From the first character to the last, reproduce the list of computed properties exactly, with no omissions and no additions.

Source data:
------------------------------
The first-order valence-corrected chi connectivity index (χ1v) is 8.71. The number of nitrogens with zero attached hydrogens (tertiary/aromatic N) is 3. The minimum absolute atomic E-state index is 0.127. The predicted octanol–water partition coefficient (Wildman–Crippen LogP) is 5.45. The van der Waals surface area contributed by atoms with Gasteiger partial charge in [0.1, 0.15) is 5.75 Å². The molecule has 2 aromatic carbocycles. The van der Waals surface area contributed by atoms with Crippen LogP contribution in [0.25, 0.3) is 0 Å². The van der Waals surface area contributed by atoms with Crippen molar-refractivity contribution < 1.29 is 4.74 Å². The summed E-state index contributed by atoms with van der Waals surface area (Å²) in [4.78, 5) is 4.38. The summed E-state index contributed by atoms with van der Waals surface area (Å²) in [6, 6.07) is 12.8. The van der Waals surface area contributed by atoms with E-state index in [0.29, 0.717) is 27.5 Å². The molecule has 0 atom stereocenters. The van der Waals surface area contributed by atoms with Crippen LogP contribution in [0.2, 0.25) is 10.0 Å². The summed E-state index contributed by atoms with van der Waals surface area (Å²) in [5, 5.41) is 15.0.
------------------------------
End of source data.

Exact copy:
The first-order valence-corrected chi connectivity index (χ1v) is 8.71. The number of nitrogens with zero attached hydrogens (tertiary/aromatic N) is 3. The minimum absolute atomic E-state index is 0.127. The predicted octanol–water partition coefficient (Wildman–Crippen LogP) is 5.45. The van der Waals surface area contributed by atoms with Gasteiger partial charge in [0.1, 0.15) is 5.75 Å². The molecule has 2 aromatic carbocycles. The van der Waals surface area contributed by atoms with Crippen LogP contribution in [0.25, 0.3) is 0 Å². The van der Waals surface area contributed by atoms with Crippen molar-refractivity contribution < 1.29 is 4.74 Å². The summed E-state index contributed by atoms with van der Waals surface area (Å²) in [4.78, 5) is 4.38. The summed E-state index contributed by atoms with van der Waals surface area (Å²) in [6, 6.07) is 12.8. The van der Waals surface area contributed by atoms with E-state index in [0.29, 0.717) is 27.5 Å². The molecule has 0 atom stereocenters. The van der Waals surface area contributed by atoms with Crippen LogP contribution in [0.2, 0.25) is 10.0 Å². The summed E-state index contributed by atoms with van der Waals surface area (Å²) in [5, 5.41) is 15.0.